like the Digestive Tract for example.

Even when Essential oils are inhaled only, say in the form of a steam inhalation for a cold or as a fumigator
for a background “psychological†effect, the oils will be absorbed across the mucous membranes of
the Respiratory Tract and lungs into the blood stream, where once again, they can travel around the body very

If Essential Oils are taken orally, their absorption through the Mucosa of the stomach and into the blood is
very rapid. Very few essential oils are actually ‘digested’, which is fortunate as their Therapeutic
principles may well be altered if this were the case.

The reason why Essential Oils behave in this manner in the body is because the molecules of which they are composed
are organic molecules and very small indeed. Below are some of the more common Therapeutic Properties which can
be obtained by using Essential Oils.



All essential oils are to a greater or lesser extent ANTISEPTIC. This is one of their most important and valuable
properties. This broad description of ANTISEPSIS includes anti viral, antifungal, anti-bacterial and general
anti-microbial activity which is found in such oils as: Lemon
, Thyme Oil, Tea
Tree Oil
, Garlic, Eucalyptus
, Cinnamon Oil, Pine
, Lavender Oil and Sandalwood


Essential oils with this property help to ease inflammation. The symptoms of inflammation are typified by pain,
redness, swelling, and partial or total loss of function of the tissue involved. Examples of oils with this property
Chamomile Oil, Rose
, Lavender Oil, Sandalwood
, Myrrh Oil and Benzoin.


Restoration of tissue function and regeneration of cells is another outstanding property of essential
. Oils
such as Pine Oil, Basil
and Rosemary Oil are known to
restore function to the adrenal glands, Jasmine
Cypress, and Ylang Ylang Oil restore
function of reproductive endocrine glands, Lavender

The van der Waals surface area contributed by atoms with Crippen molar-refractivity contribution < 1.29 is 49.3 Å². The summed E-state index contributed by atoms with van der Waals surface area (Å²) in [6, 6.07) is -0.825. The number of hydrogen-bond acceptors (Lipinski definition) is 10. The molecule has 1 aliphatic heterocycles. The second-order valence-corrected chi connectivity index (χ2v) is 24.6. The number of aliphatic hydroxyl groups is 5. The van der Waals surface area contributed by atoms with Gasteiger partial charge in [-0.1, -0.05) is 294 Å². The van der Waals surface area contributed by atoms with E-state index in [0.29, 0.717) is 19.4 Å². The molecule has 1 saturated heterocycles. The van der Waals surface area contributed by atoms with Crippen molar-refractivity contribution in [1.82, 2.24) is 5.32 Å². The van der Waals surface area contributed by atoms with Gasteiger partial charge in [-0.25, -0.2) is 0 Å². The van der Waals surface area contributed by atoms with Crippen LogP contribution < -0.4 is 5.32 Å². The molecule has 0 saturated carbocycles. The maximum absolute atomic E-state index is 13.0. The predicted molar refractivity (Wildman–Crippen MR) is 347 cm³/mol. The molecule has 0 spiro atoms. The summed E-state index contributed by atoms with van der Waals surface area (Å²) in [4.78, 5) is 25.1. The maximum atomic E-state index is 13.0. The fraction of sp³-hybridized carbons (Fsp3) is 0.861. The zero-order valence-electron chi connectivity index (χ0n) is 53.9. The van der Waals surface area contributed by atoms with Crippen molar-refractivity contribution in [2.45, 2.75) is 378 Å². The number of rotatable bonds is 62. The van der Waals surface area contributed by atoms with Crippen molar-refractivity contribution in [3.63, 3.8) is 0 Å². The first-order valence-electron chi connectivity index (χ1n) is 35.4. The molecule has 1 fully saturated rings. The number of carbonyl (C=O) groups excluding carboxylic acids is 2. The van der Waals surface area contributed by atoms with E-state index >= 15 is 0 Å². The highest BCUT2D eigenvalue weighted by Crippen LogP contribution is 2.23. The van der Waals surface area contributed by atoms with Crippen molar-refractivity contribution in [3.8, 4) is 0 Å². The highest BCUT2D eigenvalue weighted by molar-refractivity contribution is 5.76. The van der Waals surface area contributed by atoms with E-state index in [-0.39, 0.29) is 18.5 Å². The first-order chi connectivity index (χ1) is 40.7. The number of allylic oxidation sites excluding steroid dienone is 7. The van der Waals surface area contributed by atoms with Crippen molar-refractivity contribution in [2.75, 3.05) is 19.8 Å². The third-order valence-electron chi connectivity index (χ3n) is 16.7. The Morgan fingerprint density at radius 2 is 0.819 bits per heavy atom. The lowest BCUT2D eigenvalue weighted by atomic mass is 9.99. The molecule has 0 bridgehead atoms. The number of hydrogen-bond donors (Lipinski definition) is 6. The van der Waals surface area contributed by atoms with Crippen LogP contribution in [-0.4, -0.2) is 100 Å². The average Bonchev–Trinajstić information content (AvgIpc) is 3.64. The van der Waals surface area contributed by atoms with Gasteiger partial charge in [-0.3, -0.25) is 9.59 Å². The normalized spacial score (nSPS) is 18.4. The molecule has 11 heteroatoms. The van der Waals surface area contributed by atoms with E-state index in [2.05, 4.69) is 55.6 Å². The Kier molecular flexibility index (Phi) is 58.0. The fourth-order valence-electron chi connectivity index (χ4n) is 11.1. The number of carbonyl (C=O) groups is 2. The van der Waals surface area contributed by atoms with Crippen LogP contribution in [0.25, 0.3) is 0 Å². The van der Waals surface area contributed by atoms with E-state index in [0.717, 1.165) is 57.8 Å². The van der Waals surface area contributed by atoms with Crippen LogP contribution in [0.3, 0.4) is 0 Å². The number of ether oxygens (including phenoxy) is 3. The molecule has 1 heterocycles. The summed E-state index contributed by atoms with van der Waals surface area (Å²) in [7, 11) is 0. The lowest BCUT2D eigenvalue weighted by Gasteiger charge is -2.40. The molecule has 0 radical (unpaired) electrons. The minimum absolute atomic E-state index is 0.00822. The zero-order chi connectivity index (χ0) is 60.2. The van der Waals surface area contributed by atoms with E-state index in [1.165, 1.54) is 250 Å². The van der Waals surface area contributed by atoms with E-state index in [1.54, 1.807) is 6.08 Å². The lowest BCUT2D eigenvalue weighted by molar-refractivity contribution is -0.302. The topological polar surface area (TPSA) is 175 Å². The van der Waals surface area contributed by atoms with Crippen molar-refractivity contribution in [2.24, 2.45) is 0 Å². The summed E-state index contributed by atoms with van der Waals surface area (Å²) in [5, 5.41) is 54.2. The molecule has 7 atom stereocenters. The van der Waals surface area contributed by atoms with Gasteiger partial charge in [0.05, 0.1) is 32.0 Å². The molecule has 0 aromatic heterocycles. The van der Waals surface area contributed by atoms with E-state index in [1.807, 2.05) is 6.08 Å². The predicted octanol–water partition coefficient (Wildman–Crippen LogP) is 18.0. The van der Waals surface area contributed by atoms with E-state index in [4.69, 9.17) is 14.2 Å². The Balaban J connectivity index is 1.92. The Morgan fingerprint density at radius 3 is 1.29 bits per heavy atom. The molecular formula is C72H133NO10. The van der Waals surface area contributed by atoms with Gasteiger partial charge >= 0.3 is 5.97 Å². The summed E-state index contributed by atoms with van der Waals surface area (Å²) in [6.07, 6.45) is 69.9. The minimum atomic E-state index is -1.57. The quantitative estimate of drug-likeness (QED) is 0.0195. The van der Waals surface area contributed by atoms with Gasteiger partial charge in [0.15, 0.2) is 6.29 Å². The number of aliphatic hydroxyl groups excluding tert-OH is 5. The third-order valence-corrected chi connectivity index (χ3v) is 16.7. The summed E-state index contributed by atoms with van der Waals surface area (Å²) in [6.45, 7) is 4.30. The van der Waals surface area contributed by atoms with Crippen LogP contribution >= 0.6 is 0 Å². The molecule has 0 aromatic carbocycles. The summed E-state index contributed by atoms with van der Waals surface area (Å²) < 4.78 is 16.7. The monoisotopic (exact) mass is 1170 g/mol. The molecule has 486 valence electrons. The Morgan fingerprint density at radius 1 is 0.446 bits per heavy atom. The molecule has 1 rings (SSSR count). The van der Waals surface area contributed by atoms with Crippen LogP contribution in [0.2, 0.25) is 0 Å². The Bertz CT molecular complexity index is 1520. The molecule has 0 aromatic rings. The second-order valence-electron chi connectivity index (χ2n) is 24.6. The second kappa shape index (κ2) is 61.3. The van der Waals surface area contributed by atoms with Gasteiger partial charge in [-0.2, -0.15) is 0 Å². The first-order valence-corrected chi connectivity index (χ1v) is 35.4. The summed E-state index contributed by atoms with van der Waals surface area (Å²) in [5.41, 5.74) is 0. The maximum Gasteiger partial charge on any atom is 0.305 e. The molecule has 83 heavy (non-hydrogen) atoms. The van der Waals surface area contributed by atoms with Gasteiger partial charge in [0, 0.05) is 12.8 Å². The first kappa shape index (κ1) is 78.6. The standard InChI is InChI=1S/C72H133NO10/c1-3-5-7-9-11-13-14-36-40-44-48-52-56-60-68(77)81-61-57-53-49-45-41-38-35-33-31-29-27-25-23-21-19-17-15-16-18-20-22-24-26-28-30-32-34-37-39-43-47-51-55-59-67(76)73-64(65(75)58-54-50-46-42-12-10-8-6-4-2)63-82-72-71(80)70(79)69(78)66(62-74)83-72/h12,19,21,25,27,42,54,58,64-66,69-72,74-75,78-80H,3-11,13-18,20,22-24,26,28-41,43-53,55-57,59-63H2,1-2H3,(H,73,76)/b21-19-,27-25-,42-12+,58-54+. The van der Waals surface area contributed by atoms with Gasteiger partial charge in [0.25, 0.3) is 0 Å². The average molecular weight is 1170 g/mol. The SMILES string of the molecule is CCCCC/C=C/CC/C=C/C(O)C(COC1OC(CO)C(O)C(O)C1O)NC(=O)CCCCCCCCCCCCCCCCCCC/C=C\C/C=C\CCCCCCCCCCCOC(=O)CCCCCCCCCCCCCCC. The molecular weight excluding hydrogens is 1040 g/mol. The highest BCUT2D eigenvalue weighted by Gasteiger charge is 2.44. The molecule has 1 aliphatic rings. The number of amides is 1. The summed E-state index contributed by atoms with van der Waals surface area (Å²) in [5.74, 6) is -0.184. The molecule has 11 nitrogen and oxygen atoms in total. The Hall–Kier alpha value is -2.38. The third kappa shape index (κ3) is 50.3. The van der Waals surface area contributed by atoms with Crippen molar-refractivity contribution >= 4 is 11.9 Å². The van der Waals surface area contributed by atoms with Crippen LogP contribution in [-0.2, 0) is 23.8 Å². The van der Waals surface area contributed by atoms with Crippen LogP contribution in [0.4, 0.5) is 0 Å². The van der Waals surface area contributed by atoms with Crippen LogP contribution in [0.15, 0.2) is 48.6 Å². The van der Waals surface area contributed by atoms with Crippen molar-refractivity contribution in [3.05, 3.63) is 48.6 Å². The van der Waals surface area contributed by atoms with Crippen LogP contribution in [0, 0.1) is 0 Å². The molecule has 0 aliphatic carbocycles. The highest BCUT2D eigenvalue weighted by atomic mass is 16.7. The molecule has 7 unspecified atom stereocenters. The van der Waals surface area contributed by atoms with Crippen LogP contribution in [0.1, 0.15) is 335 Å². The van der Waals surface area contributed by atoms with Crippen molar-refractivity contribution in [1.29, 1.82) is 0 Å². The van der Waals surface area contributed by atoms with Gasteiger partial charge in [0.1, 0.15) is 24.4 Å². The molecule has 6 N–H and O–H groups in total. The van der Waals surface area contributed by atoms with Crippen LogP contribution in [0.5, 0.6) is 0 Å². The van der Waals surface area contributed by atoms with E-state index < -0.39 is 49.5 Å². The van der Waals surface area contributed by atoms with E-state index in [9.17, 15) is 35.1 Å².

and Chamomile Oil stimulate cell regeneration in the


Essential oils may also have a pronounced
effect on the nervous system by producing relaxation, pain relief and relieving muscle spasm. Oils with these
properties include Lavender Oil, Neroli
, Rose Oil, Geranium
and Ylang Ylang Oil.

However, the most outstanding property possessed by essential oils is their antiseptic/antigenetic properly.

This is well documented in Dr Jean Valnet's book, "The Practice of Aromatherapy" and he discusses at length the
effects of specific oils in relation to the control of extremely virulent microbes like Meningitis bacteria,
Golden Staphylococcus bacteria and typhoid bacteria.

In the Chapter entitled "The Healing Power of Plants", from Valnet's book, there
are extensive references to the many ways in which essential oils can affect the physical body.

It is critical to your full understanding and appreciation of Essential Oil Therapy that you appreciate the ways
in which essential oils can have both a healing and preventive role in diseases involving invasion of the body
by microbes.

For more: Part II - Essential Oils for Mind
and Emotions
and Part III
- Essential Oils for Spiritual and Esoteric Applications

About the Author

Danny Siegenthaler is a doctor of traditional Chinese medicine and
together with his wife Susan, a medical herbalist and aromatherapist,
they have created Natural Skin Care Products by Wildcrafted Herbal Products to
share their 40 years of combined expertise with you.